Welcome to the Social Science Department
The goal of the Social Science department is to implement a standards-based curriculum that will meet or exceed State of California content standards. Students will acquire social studies literacy and vocabulary, critical thinking, and assessment skills. The core courses will be offered from grades 10 through 12 with alternatives to fill the regular courses offered at all grade levels.
Mr. Damian Willis, Mr. Cuauhtemoc Mauricio, Ms. Chloe Mercado Weber, Mr. Joe Auch, and Dr. Manuel Rustin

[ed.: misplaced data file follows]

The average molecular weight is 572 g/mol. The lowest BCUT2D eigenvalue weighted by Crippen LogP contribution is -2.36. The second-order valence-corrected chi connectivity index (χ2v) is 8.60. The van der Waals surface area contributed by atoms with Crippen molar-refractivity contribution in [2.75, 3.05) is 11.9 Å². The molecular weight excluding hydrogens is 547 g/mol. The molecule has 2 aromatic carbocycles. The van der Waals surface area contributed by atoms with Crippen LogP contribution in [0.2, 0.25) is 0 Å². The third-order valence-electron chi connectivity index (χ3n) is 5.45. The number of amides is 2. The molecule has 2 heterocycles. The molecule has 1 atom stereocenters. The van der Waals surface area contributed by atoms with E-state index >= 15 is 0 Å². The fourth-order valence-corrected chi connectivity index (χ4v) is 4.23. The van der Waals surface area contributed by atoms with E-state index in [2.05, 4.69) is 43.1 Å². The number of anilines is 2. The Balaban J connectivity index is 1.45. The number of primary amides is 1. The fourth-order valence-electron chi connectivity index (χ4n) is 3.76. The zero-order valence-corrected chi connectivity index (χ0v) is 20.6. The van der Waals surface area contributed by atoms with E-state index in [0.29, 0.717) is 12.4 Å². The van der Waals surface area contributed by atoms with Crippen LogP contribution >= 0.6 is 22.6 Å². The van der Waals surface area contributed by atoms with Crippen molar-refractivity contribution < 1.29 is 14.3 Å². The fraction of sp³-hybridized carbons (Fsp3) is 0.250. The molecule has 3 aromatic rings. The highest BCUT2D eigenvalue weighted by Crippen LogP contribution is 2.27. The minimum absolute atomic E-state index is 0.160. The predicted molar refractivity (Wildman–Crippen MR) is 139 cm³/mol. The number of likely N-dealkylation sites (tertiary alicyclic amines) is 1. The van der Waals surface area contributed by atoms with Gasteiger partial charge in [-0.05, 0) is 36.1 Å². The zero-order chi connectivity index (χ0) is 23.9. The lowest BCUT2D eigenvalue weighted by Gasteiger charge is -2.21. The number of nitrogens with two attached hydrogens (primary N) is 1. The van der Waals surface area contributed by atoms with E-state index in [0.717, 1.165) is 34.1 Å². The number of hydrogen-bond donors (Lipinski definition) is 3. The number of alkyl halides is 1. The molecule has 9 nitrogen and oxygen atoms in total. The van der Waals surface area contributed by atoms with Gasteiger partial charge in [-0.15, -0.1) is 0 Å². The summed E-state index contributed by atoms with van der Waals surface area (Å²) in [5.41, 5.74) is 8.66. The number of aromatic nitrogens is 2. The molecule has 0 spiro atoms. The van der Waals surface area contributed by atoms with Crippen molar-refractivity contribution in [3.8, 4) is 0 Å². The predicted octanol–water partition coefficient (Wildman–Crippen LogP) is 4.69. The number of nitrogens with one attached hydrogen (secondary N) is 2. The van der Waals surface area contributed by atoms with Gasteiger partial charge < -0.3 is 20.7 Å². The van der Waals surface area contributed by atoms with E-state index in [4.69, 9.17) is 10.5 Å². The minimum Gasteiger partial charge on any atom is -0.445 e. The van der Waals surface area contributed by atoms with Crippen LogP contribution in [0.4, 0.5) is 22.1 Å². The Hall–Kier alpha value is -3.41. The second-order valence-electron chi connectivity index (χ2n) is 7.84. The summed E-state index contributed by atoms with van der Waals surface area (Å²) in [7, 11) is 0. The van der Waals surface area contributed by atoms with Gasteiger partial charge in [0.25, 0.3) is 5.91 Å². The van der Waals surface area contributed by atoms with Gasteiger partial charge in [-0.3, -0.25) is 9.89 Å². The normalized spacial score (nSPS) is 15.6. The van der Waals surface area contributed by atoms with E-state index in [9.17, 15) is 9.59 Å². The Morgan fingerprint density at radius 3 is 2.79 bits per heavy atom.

WORLD HISTORY - GRADE 10. A-G Approved -10 CREDITS. This course examines the major turning points that shaped the modern world from the late eighteenth century through the present, including the cause and course of the two world wars. It traces the rise of democratic ideas and develops an understanding of the historical roots of current world issues, especially as they pertain to international relations. It extrapolates from the American experience that democratic ideals are often achieved at a high price, remain vulnerable, and are not practiced everywhere in the world. Students develop an understanding of current issues and relate them to their historical, geographic, political, economic, and cultural contexts. Students consider multiple accounts of events in order to understand international relations from a variety of perspectives. An extra Honors point is not granted for A-G.AP WORLD HISTORY - GRADE 10. A-G Approved-10 CREDITS. This course is a college level survey course on world history. It is designed to follow the advanced placement curriculum so that students will be prepared to take the AP exam.U.S. HISTORY - GRADE 11. A-G Approved-10 CREDITS. This course examines major turning points in American history in the twentieth century. Following a review of the nation’s beginnings and the impact of the Enlightenment on U.S. democratic ideals, students build upon the tenth grade study of global industrialization to understand the emergence and impact of new technology and a corporate economy, including the social and cultural effects. It traces the change in the ethnic composition in the American society, the movement for equal rights for racial minorities and women, and the role of the United States as a major world power. Emphasis is placed on the expanding role of the federal government and the federal courts as well as the continuing tension between the individual and the state. Students consider the major social problems of our times and trace their causes in historical events. It teaches the United States has served as a role model for other nations and that the rights and freedoms we enjoy are not accidents, but the results of a defined set of political principles that are not always basic to citizens of other countries. Students understand that our rights under the U.S. Constitution are a precious inheritance that depends on an educated citizenry for their preservation and protection. No extra Honors point is granted for AGAP U.S. HISTORY - GRADES 11-12. A-G Approved-10 CREDITS. This course will survey the history of the United States of America from approximately 1492 A.D. to modern times from the “discovery” and settlement of the New World to the very recent past. The primary focus of the course will provide students with an opportunity to develop an understanding of some of the major themes in American history, to train students to analyze historical evidence, and to develop in students the ability to analyze and express historical understanding in writing. In addition, this course seeks to prepare students to successfully complete the AP U.S. History exam scheduled for May of each academic year.ECONOMICS – GRADE 12. A-G Approved-5 CREDITS. This is a semester course that along with U.S. Government comprises the senior social science requirement. It examines fundamental economic concepts, applying the tools (graphs, statistics, and equations) from other subject areas to the understanding of operations and institutions of economic systems. Studied in a historical context are the basic principles of micro- and macroeconomics, international economics, comparative economic systems, measurement, and methods. No extra Honors point is granted for A-G.AMERICAN GOVERNMENT - GRADE 12. A-G Approved-5 CREDITS. This is a semester course that along with Economics comprises the senior social science requirement. Students pursue a deeper understanding of the institutions of American government. It compares systems of government in the world today and analyzes the history and changing interpretations of the Constitution, the Bill of Rights, and the current state of the legislative, executive, and judicial branches of the government. An emphasis is placed on analyzing the relationship among federal, state and local governments, with particular attention paid to important historical documents such as the Federalist Papers. These standards represent the culmination of civic literacy as students prepare to vote, participate in community activities, and assume the responsibilities of citizenship. No extra Honors point is granted for A-G.BUSINESS ECONOMICS – GRADE 12. A-G Approved-5 CREDITS. This program will provide students with an introduction to the key concepts of economics as it pertains to business – supply, demand, profit, costs and markets, microeconomics from macroeconomics. Students will learn the different business descriptions and the program will provide students with a broad overview of the global economy. Students will form their own teams and present their strategic recommendations via a PowerPoint presentation.URBAN CULTURE AND SOCIETY – GRADES 9-12. 10 CREDITS. This course will allow students to study contemporary American history with special attention paid to the role of art, media, and entertainment as a critical part of understanding history. The course will help students support general academic skills and introduce students to the growing academic field of hip hop studies.ETHNIC STUDIES - Grade 11. A-G Approved -10 CREDITS. This course explores America’s epic history with an emphasis on the stories and voices of the many communities that together shape America. This course follows an intentional, inquiry-based approach to an inclusive history that honors the stories of peoples who have traditionally been left out of the telling of how America came to be. Ethnic Studies in PUSD stems from a critical need to provide students with access to a particular learning experience that honors the cultural diversity and history of our communities and that examines the inequities that have endured as a result of the legacies of oppression and bigotry.